Breaking News
More () »

Pedal over to 'Bike City USA' | Bartell's Backroads

Learn the history of biking at the U.S. Bicycling Hall of Fame

DAVIS, Calif. — It's known as “Bike City USA” for good reason. The city of Davis was the pioneer of the bike lane and a model for many city streets across present day America, but at one time the bike lane was against the law.

“In 1967 they voted 'let's start putting bike lanes on roads,' and they found out that wasn’t even legal in California vehicle code because roads are for automobiles,” said Bob Bowen, president of the U.S. Bicycling Hall of Fame.

Had it not been for legislative petitions by Davis city leaders, Bowen says bike lanes in America may still be illegal.

“So they passed legislation through the Assembly, Senate, then Governor Ronald Regan signs it and they could actually paint a thing on the side of the road legally to say 'bikes only,'” said Bowen.

Fast forward to 2010 when Davis built 100 miles of bike lanes and the city was chosen to be the new home of the U.S. Bicycling Hall of Fame museum.

“The Bike Hall of Fame, nationally, has been around since about 1985. It started on the East Coast,” said Bowen. 

Inside you'll find a well preserved collection of bicycle memorabilia from past and present. If you are lucky, lead docent David Takemoto-Weerts will show their rare 1823 wooden strider bike which, according to Dave, is not comfortable.

“It is everything you wouldn’t want in a bicycle because it’s a very harsh ride,” said Takemoto-Weerts.

The progression of bike design took some wild turns over the years. Take for example the 1879 British tricycle.

“It's one of the very first uses of what's called rack and pinion steering,” said Takemoto-Weerts.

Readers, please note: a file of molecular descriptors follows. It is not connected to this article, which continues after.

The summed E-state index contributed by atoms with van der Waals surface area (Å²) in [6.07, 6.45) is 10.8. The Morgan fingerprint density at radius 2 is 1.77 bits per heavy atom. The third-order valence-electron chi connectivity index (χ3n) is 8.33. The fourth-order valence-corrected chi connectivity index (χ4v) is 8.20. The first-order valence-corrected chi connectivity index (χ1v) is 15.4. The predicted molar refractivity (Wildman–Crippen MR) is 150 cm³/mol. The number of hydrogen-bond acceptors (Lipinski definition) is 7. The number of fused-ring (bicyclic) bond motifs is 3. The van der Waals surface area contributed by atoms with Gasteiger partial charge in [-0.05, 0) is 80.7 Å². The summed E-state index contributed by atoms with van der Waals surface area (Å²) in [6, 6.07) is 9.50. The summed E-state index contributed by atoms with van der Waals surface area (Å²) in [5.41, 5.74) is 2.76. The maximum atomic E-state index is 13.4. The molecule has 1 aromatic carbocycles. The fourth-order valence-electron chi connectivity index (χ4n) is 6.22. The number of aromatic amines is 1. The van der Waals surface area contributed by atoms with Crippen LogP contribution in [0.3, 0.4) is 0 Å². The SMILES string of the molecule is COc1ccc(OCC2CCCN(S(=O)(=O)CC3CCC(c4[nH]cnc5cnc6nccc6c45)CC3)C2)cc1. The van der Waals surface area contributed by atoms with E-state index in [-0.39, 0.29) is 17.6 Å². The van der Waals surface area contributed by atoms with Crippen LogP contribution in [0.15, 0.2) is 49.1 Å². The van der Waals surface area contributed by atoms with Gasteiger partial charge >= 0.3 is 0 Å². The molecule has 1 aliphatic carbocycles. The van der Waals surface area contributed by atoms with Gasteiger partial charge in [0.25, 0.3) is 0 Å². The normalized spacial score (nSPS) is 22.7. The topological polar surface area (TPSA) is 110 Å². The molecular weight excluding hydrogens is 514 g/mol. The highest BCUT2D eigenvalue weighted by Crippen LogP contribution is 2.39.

As bikes progressed, wheels got bigger then smaller and some bikes even added more seats. Sometimes a lot of seats, like the racing bike built by the Stern brothers. 

“There were six of them and they actually were racing a steam train,” said Takemoto-Weerts.

Upstairs at the museum you'll get to see memorabilia from past Bicycling Hall of Famers. 

“These are all jerseys that were worn by various people inducted into the Hall of Fame,” said Takemoto-Weerts while gesturing to several display cases. 

There are too many to name but some notable inductees include female BMX biker Cheri Elliott, Tour de France winner Greg LaMond and Major Taylor, the fastest man in the world in 1900.

“World champion of bicycling, highest paid athlete at the time and African-American,” said Takemoto-Weerts.

The invention of the bicycle changed the world by giving cheap transportation for all. In fact, civil rights leader Susan B. Anthony once wrote, “Let me tell you about bicycling. I think it has done more to emancipate women than any one thing in the world.”

And you can see why when you visit Bike City USA. The U.S. Bicycling Hall of Fame is open Wednesday and Saturday, or by appointment.

MORE FUN ON WHEELS FROM THE BACKROADS: Artists propel kinetic sculptures more than 50 miles over land, sand, water, and mud in a chaotic race to the finish line.

Before You Leave, Check This Out